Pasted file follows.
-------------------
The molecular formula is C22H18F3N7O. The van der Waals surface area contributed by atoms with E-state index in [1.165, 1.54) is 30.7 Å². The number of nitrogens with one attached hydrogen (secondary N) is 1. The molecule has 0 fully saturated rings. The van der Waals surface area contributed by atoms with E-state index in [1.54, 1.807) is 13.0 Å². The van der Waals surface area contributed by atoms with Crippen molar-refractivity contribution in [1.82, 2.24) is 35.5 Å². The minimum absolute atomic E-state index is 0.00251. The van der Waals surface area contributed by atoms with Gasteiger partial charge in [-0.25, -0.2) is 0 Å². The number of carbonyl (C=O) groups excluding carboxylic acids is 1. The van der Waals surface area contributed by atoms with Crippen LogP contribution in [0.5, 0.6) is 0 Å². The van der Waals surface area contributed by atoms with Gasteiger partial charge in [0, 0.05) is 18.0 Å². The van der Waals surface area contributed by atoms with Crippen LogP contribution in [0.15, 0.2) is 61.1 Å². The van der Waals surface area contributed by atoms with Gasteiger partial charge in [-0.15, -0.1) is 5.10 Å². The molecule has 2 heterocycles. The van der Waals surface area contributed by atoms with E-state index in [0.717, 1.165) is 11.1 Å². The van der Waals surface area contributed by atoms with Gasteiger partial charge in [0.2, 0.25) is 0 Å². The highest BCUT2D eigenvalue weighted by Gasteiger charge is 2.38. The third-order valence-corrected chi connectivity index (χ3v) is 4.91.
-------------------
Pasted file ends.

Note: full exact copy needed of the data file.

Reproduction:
The molecular formula is C22H18F3N7O. The van der Waals surface area contributed by atoms with E-state index in [1.165, 1.54) is 30.7 Å². The number of nitrogens with one attached hydrogen (secondary N) is 1. The molecule has 0 fully saturated rings. The van der Waals surface area contributed by atoms with E-state index in [1.54, 1.807) is 13.0 Å². The van der Waals surface area contributed by atoms with Crippen molar-refractivity contribution in [1.82, 2.24) is 35.5 Å². The minimum absolute atomic E-state index is 0.00251. The van der Waals surface area contributed by atoms with Gasteiger partial charge in [-0.25, -0.2) is 0 Å². The number of carbonyl (C=O) groups excluding carboxylic acids is 1. The van der Waals surface area contributed by atoms with Crippen LogP contribution in [0.5, 0.6) is 0 Å². The van der Waals surface area contributed by atoms with Gasteiger partial charge in [0, 0.05) is 18.0 Å². The van der Waals surface area contributed by atoms with Crippen LogP contribution in [0.15, 0.2) is 61.1 Å². The van der Waals surface area contributed by atoms with Gasteiger partial charge in [-0.15, -0.1) is 5.10 Å². The molecule has 2 heterocycles. The van der Waals surface area contributed by atoms with E-state index in [0.717, 1.165) is 11.1 Å². The van der Waals surface area contributed by atoms with Gasteiger partial charge in [0.2, 0.25) is 0 Å². The highest BCUT2D eigenvalue weighted by Gasteiger charge is 2.38. The third-order valence-corrected chi connectivity index (χ3v) is 4.91.